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Old 12-24-2007, 01:35 PM   #1
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Wireless problems (can only connect in ad hoc mode)

I decided to start learning Linux in detail this winter break as my CE major will probably require me to have some sort of knowledge about the OS. I decided to set up a simple home networking server as my first project as that will probably give me some good networking/hardware experience.

I successfully installed Slackware 12 and I'm using KDE. The problem I'm running into is with my wireless USB adapter (Linksys WUSB54ag). I don't need help with getting that working - I installed ndiswrapper, and the adapter can successfully scan and recognize networks with the KWifiManager. However, I'm having trouble actually connecting to a network. I set up all the aspects of my home network (SSID, WEP key etc) in the control center, but I can only connect to the network in ad hoc mode.

I'm not sure, but I think the problem is that my computer is not being assigned an IP address by the router. Is there a way to enable DHCP? Or might I possibly be able to assign a static IP (it would probably be something like Or could there be a problem with using a WEP key?

In addition, when I run iwconfig, the wlan0 entry comes up, but it does not have the same information stored as in the Control Center (for instance, the SSID says "any" and not "Dolhanet" as it does in the CC).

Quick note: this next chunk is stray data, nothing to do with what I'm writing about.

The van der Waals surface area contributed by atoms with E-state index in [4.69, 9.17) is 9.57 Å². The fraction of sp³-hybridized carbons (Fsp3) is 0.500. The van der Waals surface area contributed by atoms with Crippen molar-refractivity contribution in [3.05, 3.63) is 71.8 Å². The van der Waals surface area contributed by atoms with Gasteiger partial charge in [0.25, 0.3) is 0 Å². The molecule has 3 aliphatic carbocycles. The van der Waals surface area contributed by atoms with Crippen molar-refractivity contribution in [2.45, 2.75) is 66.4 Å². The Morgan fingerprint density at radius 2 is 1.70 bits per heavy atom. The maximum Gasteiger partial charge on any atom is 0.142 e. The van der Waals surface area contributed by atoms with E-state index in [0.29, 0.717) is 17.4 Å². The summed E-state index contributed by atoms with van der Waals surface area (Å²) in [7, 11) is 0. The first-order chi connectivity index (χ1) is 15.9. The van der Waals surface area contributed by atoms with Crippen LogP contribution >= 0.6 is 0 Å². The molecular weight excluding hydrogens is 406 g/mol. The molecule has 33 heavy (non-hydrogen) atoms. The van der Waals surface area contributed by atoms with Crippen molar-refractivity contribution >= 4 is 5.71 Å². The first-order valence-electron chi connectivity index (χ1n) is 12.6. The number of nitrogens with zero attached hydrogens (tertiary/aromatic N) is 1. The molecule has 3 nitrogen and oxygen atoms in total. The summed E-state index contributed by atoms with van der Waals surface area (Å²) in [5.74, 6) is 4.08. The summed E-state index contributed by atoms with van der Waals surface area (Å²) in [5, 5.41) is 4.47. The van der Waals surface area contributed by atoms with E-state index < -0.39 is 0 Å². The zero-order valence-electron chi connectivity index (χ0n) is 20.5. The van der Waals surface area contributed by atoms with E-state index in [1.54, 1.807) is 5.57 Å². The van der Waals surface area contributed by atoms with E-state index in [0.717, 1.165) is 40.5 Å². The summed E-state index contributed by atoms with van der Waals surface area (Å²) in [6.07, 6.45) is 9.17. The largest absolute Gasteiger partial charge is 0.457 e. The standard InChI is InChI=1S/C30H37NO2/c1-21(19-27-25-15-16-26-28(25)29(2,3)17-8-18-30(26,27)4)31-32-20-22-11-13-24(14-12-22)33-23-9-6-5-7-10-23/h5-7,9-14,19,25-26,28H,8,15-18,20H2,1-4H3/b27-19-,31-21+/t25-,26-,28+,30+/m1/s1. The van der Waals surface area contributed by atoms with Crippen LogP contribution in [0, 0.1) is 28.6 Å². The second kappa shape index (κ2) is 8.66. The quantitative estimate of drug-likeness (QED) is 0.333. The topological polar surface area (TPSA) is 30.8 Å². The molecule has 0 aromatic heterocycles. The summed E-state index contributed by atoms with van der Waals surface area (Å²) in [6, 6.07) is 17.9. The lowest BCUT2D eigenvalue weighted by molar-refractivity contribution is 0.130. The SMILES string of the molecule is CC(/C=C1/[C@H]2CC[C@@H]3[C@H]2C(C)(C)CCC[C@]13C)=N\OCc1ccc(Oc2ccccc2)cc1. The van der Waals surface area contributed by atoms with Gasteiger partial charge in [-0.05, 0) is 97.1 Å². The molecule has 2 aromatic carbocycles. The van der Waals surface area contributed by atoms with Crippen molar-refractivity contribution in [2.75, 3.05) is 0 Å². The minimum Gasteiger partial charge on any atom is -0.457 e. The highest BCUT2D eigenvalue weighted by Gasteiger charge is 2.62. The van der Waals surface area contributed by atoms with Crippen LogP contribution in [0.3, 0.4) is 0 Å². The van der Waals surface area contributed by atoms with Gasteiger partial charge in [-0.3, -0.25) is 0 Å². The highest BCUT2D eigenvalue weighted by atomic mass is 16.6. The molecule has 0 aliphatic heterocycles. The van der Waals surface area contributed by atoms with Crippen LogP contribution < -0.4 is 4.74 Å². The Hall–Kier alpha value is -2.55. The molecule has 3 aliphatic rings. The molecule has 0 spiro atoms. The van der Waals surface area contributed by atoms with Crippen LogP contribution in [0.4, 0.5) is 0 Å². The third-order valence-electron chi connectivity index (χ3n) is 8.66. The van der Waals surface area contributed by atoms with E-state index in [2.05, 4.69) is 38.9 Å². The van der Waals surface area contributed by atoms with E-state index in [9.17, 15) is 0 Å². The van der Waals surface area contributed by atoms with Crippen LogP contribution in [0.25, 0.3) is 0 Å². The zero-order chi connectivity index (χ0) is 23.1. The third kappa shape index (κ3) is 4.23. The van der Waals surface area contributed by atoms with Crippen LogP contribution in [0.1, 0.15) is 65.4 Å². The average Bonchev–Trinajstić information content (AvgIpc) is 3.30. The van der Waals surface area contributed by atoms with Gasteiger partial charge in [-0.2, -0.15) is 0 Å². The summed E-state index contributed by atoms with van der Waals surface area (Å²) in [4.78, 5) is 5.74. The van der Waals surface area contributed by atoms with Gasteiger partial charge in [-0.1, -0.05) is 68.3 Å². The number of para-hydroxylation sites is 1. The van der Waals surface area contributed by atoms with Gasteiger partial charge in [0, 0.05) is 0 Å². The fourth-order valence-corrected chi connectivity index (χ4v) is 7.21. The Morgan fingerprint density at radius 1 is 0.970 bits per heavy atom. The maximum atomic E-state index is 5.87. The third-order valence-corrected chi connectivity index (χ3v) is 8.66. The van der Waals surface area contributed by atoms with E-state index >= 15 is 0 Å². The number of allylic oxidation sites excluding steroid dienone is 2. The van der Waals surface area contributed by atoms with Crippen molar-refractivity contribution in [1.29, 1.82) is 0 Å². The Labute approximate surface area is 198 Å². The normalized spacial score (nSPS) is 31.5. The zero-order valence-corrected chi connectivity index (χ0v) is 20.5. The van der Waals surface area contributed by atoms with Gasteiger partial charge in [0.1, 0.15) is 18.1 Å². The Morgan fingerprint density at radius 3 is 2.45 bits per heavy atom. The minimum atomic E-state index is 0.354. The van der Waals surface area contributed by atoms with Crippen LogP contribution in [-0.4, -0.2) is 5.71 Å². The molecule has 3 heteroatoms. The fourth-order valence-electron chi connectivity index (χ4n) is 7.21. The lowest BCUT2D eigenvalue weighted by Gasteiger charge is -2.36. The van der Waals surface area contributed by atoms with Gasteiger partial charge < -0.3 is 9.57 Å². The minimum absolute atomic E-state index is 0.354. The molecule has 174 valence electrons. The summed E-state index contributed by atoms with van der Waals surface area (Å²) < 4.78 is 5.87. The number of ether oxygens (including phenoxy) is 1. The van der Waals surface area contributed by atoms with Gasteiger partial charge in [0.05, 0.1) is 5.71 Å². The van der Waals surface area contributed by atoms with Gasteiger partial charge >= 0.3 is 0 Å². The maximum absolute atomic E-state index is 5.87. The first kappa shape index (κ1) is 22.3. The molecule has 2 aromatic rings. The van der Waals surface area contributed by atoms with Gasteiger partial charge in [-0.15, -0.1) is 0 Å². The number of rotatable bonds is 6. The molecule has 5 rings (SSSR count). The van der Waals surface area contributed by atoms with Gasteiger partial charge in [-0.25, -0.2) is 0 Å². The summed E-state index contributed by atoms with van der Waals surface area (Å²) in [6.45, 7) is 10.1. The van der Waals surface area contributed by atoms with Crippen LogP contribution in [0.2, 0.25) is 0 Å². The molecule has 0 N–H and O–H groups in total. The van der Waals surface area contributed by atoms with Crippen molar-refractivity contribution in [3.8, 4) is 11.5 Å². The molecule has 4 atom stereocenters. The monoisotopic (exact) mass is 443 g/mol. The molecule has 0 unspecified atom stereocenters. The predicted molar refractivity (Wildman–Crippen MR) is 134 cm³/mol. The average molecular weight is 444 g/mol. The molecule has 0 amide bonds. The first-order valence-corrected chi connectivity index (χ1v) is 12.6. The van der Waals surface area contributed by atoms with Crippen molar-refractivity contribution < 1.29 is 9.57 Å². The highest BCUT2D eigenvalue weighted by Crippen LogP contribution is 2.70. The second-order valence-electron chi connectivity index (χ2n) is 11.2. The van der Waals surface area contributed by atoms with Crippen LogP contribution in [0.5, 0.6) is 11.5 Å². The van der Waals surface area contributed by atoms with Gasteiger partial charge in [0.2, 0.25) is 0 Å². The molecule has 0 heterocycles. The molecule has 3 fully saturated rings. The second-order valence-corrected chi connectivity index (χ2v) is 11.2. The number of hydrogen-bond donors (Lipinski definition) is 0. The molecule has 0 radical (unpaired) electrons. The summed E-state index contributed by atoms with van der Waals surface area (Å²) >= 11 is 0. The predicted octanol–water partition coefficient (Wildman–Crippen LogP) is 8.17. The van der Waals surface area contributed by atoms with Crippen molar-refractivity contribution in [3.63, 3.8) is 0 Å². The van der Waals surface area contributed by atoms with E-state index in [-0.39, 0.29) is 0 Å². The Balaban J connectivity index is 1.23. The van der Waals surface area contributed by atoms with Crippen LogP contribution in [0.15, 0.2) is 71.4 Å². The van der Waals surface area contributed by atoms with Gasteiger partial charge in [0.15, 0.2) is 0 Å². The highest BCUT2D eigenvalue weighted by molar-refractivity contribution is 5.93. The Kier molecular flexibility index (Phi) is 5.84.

To sum up my problem, why does my computer only connect in ad hoc mode in the KWifiManager and how might I be able to fix it?

Brian Dolhansky


Sorry if anyone took the time to investigate this, but I eventually got it working. I simply needed to play around with iwconfig, and I found the dhcpcd command in order to pull an IP address from my router.

Last edited by bdol; 12-24-2007 at 02:19 PM. Reason: Solved problem myself
Old 12-25-2007, 01:35 AM   #2
Bruce Hill
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Location: McCalla, AL, USA
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To add to your thread, in Slackware you can/should setup your internet connection in /etc/rc.d/rc.inet1.conf -- you might find useful instructions on Eric Hameleer's Wiki pages. Drop to the bottom and see what is advised for your particular chipset. If you issue "lsusb" in a terminal as root, you can probably see what chipset your card uses. Most of them have native drivers you can use as an OSS alternative to using Ndiswrapper.

WEP is very unsecure, and WPA is easy to setup.


usb, wireless

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